This story was originally published on December 5, 2014.
Sabina, a 24-year-old model in New York, shows up at shoots with a bag straight out of Mary Poppins. It’s cute and normal-looking from the outside, but stuffed with a physics-defying range of things she needs for a full day of running between gigs. Make-up bags, outfit changes, snacks, and — since she’s a plus-size model — her fat pads.
They come as a set — pairs of flesh-colored butt, breast, and thigh pads, along with a spandex girdle to stuff them in — and are packed in a little, black bag. They're part of the standard equipment a plus-size model carries. Sabina, who’s about a size 12, often needs pads to fit the size 14 or 16 samples of clothing that she’s asked to model. This is not uncommon: She says she uses pads in about half her shoots, and all the models we spoke to have used them.
The pads have a practical function. On a shoot where a model might wear dozens of outfits, padding is an easier way to make clothes fit snugly — much like the clothespins that are hidden out of view and used to perfect the fit of garments in high-fashion editorials. But, critics say argue that using pads simply creates a different "ideal" body for plus-size women — one that might be as hard to find or achieve as the impossibly tall and thin body of a straight-size model. The plus-size "ideal" is the body, big breasts, and butt of a true plus-size woman, but the slimmer waist, face, and wrists of the model beneath the pads.
Plus-size blogger CeCe Olisa remembers feeling disappointed when she learned about padding. “You think you're straying away from the media's "be skinny" mindset by embracing plus-size," she says. “Then, you realize even that’s an impossible ideal. It’s frustrating.”
The past five years have seen a huge uptick in visibility for plus-size models, from Crystal Renn's 2009 book Hungry to Tara Lynn, Candice Huffine, and Ashley Graham gracing the pages of Vogue just last month. Even Calvin Klein’s much-discussed decision to cast Myla Dalbesio celebrates a bigger-than-straight-size body in a space where you’d ordinarily only see the slenderest of women.
It’s not a shift confined to glossy magazine covers. Mainstream retailers from H&M to Abercrombie have added plus-size lines to their collections this year, and business is booming. Plus-size clothing sales grew 7% this year, to generate $17.6 billion.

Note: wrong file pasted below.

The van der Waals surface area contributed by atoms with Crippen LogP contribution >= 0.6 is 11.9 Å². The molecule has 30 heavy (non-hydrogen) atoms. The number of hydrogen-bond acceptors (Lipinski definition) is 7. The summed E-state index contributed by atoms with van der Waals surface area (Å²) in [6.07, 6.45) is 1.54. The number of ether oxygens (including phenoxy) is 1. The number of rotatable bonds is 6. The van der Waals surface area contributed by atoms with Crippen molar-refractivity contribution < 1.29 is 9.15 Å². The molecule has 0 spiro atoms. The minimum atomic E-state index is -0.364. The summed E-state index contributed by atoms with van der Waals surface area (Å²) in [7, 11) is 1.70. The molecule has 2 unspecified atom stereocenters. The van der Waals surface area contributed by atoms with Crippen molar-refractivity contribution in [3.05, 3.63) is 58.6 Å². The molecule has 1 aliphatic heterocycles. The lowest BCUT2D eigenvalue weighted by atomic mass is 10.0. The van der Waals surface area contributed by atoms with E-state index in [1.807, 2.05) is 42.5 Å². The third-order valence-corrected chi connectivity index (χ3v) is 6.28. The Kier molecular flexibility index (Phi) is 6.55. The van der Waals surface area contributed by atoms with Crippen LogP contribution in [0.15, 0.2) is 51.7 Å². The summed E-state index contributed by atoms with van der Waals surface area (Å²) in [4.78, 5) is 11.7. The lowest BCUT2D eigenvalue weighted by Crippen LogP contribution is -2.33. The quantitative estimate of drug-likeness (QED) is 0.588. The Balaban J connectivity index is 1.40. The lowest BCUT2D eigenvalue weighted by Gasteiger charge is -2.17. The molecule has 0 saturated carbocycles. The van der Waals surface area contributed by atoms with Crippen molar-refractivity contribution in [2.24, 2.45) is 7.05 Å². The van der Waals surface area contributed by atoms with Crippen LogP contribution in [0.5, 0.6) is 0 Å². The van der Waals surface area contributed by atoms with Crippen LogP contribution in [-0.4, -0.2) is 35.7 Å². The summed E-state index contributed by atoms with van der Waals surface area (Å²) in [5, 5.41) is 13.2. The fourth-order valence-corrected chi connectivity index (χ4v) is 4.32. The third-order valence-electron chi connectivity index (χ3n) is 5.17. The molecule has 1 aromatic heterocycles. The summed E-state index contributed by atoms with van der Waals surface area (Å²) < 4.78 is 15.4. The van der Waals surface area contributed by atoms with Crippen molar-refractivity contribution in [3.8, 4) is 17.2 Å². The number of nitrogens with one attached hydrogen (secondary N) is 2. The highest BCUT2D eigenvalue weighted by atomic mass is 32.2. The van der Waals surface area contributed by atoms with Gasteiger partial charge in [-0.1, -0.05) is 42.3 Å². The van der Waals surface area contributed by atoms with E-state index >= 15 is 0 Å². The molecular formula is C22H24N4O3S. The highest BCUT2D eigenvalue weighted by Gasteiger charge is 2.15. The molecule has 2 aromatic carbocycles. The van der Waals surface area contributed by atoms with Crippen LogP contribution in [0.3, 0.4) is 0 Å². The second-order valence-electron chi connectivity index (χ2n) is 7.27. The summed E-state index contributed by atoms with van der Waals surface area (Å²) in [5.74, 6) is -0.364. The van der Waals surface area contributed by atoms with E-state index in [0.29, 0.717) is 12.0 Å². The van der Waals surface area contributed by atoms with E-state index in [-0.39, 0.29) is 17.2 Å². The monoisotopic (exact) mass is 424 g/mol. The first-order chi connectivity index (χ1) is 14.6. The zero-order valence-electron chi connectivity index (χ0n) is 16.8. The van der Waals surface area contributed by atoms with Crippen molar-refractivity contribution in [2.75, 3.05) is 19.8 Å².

That change brings a host of new gigs for plus-sized models, especially in the world of e-commerce, where industry insiders describe fat pads as just a trick of the trade. “Since all women are not created the same as the samples, sometimes you need to tweak to accentuate the garment as best as possible,” says Gary Dakin, who founded the all-size modeling agency JAG. Especially on shoots for e-commerce, where one model could show 50 outfits in a day, he says padding is quicker and cheaper than an on-set seamstress, and it makes things fit. “I do not think that padding creates the illusion of unrealistic body sizes and shapes,” Dakin adds.
Elizabeth Taylor, plus-size model and industry consultant (with no relation to the movie star), disagrees. “Padding shows that advertisers don’t really believe a woman who really is size 14 or above can sell clothing. When I first started modeling, they told us that women want to see really skinny women sell regular-sized clothing. So, they see a size 0-2 and they're a 6 or an 8, and that's aspirational,” Taylor says. By that same logic, a woman who’s a 14 or a 16, she says, would want to see a size 8 modeling her clothes. It’s the same aspirational (or deceptive) fashion industry practice, just geared towards a larger woman.
We talked to six women who work as plus-size models about the state of the industry and what it’s like to try to fit into the new “plus-size ideal.” Then, to get a better sense of the padding phenomenon, we asked them to take some pictures with — and without — their fat pads. The eye-opening results are ahead.